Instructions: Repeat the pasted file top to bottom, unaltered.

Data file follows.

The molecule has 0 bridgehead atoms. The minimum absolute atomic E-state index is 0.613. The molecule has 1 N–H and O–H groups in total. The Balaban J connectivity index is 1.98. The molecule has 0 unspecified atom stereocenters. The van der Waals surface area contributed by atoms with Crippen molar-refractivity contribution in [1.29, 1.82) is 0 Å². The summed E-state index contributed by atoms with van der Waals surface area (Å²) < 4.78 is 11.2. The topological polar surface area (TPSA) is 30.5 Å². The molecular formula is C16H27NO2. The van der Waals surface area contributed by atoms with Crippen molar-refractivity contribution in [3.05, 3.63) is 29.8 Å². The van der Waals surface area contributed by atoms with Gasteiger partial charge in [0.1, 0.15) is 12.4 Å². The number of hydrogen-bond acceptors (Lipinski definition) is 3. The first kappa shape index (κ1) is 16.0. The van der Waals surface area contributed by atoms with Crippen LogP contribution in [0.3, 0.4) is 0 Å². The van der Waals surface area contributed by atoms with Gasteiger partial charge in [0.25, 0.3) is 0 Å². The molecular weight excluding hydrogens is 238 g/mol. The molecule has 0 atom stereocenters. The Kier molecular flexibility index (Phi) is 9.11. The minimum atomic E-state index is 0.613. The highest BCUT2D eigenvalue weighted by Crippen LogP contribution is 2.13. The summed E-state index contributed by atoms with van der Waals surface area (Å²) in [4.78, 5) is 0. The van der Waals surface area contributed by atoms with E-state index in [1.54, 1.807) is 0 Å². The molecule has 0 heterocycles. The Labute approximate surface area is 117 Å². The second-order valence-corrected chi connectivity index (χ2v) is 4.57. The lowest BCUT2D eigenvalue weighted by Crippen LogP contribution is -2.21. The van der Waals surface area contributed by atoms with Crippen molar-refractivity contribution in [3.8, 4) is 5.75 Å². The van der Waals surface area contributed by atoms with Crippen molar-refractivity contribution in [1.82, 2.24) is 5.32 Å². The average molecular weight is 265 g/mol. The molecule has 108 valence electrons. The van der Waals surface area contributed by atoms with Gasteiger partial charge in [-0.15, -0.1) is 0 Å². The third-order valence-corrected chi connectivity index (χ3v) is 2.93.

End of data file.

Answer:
The molecule has 0 bridgehead atoms. The minimum absolute atomic E-state index is 0.613. The molecule has 1 N–H and O–H groups in total. The Balaban J connectivity index is 1.98. The molecule has 0 unspecified atom stereocenters. The van der Waals surface area contributed by atoms with Crippen molar-refractivity contribution in [1.29, 1.82) is 0 Å². The summed E-state index contributed by atoms with van der Waals surface area (Å²) < 4.78 is 11.2. The topological polar surface area (TPSA) is 30.5 Å². The molecular formula is C16H27NO2. The van der Waals surface area contributed by atoms with Crippen molar-refractivity contribution in [3.05, 3.63) is 29.8 Å². The van der Waals surface area contributed by atoms with Gasteiger partial charge in [0.1, 0.15) is 12.4 Å². The number of hydrogen-bond acceptors (Lipinski definition) is 3. The first kappa shape index (κ1) is 16.0. The van der Waals surface area contributed by atoms with Crippen LogP contribution in [0.3, 0.4) is 0 Å². The van der Waals surface area contributed by atoms with Gasteiger partial charge in [0.25, 0.3) is 0 Å². The molecular weight excluding hydrogens is 238 g/mol. The molecule has 0 atom stereocenters. The Kier molecular flexibility index (Phi) is 9.11. The minimum atomic E-state index is 0.613. The highest BCUT2D eigenvalue weighted by Crippen LogP contribution is 2.13. The summed E-state index contributed by atoms with van der Waals surface area (Å²) in [4.78, 5) is 0. The van der Waals surface area contributed by atoms with E-state index in [1.54, 1.807) is 0 Å². The molecule has 0 heterocycles. The Labute approximate surface area is 117 Å². The second-order valence-corrected chi connectivity index (χ2v) is 4.57. The lowest BCUT2D eigenvalue weighted by Crippen LogP contribution is -2.21. The van der Waals surface area contributed by atoms with Crippen molar-refractivity contribution in [3.8, 4) is 5.75 Å². The van der Waals surface area contributed by atoms with Crippen molar-refractivity contribution in [1.82, 2.24) is 5.32 Å². The average molecular weight is 265 g/mol. The molecule has 108 valence electrons. The van der Waals surface area contributed by atoms with Gasteiger partial charge in [-0.15, -0.1) is 0 Å². The third-order valence-corrected chi connectivity index (χ3v) is 2.93.